In the final scene, Ben was shown bloodied and hanging by his wrists, which were tied up and nailed to a wall. Vicious dogs were in a nearby cage, and mangled half-eaten corpses were shown hanging on either side of him. Shown in close-up, Ben, in agony, slowly pulled his wrists over the nails and freed himself from the ropes to escape.
 The programme was preceded by a visual and verbal warning which stated:
The following programme is rated Adults Only. It contains frequent use of language that may offend and graphic violence that may disturb some people.
Mr McIntosh’s complaint
 Euan McIntosh made a formal complaint to Television New Zealand Ltd, the broadcaster, alleging that the programme breached standards of good taste and decency. Mr McIntosh said that he was “offended and disturbed” by the brief scenes he saw while channel surfing. These consisted of “graphic violence that was cruel, misogynistic and with the apparent lack of plot detail appeared flippant and gratuitous”, which he doubted could be justified by context. The complainant argued that these scenes, as well as the “hideous” language in the programme, for example “shall I cut your tits off?” and “cunt”, were “entirely inappropriate for free-to-air”.
 Further, Mr McIntosh maintained that the time of broadcast “made no attempt to passively restrict viewing by children”. He said that he was concerned for his young child’s “mental wellbeing” if he had seen any of the scenes he found objectionable.
Mr Nudds’ complaint
 Michael Nudds also made a formal complaint to TVNZ, alleging that the broadcast breached standards of good taste and decency and violence; he referred to guidelines 1a, 10a, 10d, 10e and 10f. He quoted from a number of reviews and articles about the film which he felt supported his arguments.
 Mr Nudds argued that “the sadistic violence in this film was gratuitous and degrading”. He maintained that guideline 10d applied to the scene in which Mick threatened to rape Kristy and “cut her tits off”, and quoted an article which said “the film’s preference for female suffering gives it a misogynist undertow that’s even more unsettling than the gore”. The complainant also felt that guideline 10e applied.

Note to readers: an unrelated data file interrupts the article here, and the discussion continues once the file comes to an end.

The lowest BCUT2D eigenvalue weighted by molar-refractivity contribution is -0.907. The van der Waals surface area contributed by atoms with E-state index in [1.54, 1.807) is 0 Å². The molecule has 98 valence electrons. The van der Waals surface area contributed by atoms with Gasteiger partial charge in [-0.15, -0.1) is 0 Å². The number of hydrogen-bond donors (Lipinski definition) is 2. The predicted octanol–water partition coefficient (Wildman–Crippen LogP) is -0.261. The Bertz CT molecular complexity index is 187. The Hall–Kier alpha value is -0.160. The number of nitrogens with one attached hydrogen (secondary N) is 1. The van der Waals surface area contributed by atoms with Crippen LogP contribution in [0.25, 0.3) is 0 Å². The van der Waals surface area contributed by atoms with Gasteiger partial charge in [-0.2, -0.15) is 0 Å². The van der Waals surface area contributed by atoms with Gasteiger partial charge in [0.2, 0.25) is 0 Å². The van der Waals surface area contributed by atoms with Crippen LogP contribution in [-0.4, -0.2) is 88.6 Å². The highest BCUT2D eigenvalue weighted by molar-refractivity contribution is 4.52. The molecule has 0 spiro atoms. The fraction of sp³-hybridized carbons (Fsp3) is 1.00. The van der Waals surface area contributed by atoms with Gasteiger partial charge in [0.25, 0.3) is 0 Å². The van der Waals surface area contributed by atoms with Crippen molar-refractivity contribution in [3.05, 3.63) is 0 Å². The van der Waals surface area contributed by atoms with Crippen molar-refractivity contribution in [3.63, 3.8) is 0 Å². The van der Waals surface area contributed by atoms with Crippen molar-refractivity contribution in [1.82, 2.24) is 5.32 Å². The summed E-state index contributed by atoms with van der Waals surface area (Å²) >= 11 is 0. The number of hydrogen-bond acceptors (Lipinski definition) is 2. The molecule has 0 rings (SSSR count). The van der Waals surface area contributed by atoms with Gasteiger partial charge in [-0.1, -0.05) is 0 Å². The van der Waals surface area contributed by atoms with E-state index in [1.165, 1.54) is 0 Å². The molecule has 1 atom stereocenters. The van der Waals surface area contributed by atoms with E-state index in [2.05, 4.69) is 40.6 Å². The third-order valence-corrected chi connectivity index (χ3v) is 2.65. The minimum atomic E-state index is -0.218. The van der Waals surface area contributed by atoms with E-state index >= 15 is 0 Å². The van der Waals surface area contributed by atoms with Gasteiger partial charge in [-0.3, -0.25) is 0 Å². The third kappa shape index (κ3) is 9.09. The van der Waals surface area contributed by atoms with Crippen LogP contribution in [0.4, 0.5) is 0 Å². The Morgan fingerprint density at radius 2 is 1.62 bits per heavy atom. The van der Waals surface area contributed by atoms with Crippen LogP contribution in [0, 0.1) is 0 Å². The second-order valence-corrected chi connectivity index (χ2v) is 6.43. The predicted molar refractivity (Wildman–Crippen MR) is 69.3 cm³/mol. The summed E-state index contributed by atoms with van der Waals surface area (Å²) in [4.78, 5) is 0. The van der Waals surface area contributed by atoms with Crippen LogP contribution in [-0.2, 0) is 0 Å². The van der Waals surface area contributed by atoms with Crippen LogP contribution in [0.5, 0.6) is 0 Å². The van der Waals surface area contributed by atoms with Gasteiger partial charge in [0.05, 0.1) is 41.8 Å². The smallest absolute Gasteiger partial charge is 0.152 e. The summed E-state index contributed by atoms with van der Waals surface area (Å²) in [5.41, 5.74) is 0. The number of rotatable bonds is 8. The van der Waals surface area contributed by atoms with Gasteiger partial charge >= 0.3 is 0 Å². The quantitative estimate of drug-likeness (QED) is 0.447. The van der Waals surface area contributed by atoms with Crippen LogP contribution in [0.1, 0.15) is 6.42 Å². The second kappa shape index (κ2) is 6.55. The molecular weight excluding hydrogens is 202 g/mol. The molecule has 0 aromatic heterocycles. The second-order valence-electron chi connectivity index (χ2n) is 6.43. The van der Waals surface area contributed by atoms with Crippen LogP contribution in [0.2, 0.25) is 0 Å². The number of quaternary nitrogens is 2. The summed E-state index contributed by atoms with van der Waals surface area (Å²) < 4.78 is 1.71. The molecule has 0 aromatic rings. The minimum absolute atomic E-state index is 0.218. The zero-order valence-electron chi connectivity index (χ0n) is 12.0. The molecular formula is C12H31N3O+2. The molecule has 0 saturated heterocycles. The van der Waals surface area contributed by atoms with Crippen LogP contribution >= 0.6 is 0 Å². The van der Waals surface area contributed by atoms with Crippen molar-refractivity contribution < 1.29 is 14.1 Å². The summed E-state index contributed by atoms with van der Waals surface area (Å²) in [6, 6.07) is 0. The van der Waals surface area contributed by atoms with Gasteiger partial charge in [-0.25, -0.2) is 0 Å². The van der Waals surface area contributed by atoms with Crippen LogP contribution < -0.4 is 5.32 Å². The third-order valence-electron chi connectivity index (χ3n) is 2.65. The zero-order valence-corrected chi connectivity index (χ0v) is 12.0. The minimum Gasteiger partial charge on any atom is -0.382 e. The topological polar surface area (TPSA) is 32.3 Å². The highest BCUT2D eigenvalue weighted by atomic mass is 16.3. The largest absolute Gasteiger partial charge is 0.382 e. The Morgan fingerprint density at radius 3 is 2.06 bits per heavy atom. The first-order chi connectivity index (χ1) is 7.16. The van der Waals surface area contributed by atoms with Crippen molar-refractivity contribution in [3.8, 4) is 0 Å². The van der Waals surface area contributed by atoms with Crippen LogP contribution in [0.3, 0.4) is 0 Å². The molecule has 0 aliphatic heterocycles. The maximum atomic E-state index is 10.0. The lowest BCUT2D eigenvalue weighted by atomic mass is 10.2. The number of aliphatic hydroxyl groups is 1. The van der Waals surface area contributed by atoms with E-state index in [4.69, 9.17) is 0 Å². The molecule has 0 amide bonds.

With reference to guideline 10f, Mr Nudds described the scene where Lizzy was stabbed as “an extended piece of truly unpleasant sadism”. He also felt that in the final scene showing Ben, even though he was not killed, was “explicit, prolonged and repeatedly gratuitous”.
 TVNZ assessed Mr McIntosh’s complaint under Standards 1 and 9 of the Free-to-Air Television Code of Broadcasting Practice, and Mr Nudds’ under Standards 1, 9 and 10. Mr Nudds also nominated guidelines 10a, 10d, 10e and 10f. These provide:
Standard 1 Good Taste and Decency
In the preparation and presentation of programmes, broadcasters are responsible for maintaining standards which are consistent with the observance of good taste and decency.
Standard 9 Children’s Interests
During children’s normally accepted viewing times (see Appendix 1), broadcasters are required, in the preparation and presentation of programmes, to consider the interests of child viewers.
Standard 10 Violence
In the preparation and presentation of programmes, broadcasters are required to exercise care and discretion when dealing with the issue of violence.
10a Broadcasters should ensure that any violence shown is not gratuitous and is justified by the context.
10d Programmes in which rape or sexual violence is a theme should be reated with the utmost care. Explicit detail and prolonged focus on sexually violent contact should be avoided. Any programme in which rape is depicted should be preceded by a warning.